Complex systems like the stock market or election results, and gameworlds like The Sims or World or Warcraft or a fantasy football league have many variables, some of which may be changing in realtime. Some systems that affect our lives profoundly like changes in global climate or the global finance transactions that created a world-wide financial crisis or the health care system of insurance companies, hospitals, doctors, government organizations, and multiple categories of patients are hard to sum up so that the cause and effect relationships are clear. The challenge for designers creating interactive models of dynamic and complex systems is to display the state. Displaying the state may involve creating a readable summary of the general current condition that can be examined more closely to make clear the individual states of system components. Ideally it should also provide a way for interactors to explore the causal connections that make up the system, providing visibility for the rules by which the system operates.
Choose an example of a digital display strategy for any such complex system and with a well-focused image and no more than 200 words make clear why it succeeds or fails in conveying the overall state of the system, the state of key components, and the cause and effect relationships among them.
Choose one of the interactive models below or another of your choosing, and play through multiple turns. If possible, replay it with different settings. Post an illustrative image and short description of how well or badly the model creates the experience of agency.
When you approach the model do you have specific expectations of the kinds of outcomes it can have and the kinds of decisions you will be able to make? If so, where did these come from? Does the model draw on these expectations? How does the model communicate to you what actions you can take? How does it communicate the connection between your actions and the outcomes the systems produces? Are there other ways the same system could be modeled? How would the interaction be structured in a model that reflected a different interpretation of the same real world system?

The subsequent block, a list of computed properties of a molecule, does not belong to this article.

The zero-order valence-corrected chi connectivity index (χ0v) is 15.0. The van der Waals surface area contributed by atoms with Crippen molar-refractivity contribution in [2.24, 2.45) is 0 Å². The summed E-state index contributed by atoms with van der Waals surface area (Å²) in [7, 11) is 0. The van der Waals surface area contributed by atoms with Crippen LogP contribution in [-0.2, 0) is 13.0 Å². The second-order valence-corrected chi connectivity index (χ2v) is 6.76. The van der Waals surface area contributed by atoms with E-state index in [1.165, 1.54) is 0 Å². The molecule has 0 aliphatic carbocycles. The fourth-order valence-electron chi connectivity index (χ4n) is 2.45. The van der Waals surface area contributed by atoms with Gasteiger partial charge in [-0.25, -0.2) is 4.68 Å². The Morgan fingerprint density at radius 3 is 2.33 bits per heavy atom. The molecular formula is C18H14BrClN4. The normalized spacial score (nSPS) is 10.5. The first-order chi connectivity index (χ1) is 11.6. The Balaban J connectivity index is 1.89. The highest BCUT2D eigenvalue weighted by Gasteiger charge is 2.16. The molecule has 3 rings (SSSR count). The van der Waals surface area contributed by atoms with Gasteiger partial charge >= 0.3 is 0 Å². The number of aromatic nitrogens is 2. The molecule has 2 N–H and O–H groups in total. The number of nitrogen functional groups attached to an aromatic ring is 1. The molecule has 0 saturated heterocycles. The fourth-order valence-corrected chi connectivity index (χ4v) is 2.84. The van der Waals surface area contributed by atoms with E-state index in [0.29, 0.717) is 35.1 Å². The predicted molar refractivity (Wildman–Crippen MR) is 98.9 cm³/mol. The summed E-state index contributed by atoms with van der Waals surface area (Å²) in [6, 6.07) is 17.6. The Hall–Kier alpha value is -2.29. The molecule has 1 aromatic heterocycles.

Note that agency does not mean ease of accomplishing a particular goal within the scenario. Making some outcomes difficult or even impossible to achieve can create the experience of agency if the obstacle represents a meaningful interpretation of the system being modelled.
Lemonade Stand or any other version of it or any similar “Tycoon” game
There is a continuing controversy over whether or not digital media designers should know how to program. As someone who learned to program a long time ago but does not actively program, I have taken the position that if everyone only designed what they could personally program we would have much lamer artifacts. For one thing we would not have anything designed by Steve Jobs who worked with the most skilled computer wizards but did not feel the need to code himself. Continue reading →
While digital culture around the world was mourning the untimely death of Steve Jobs this month, another towering innovator slipped away unnoticed. John McCarthy’s, who deserved the “genius” designation at least as much as Jobs did, was a professor at MIT in the 1950s when he invented the now obscure LISt Processing programming language (LISP), which laid the conceptual basis for the representational power of computation as we know it today.
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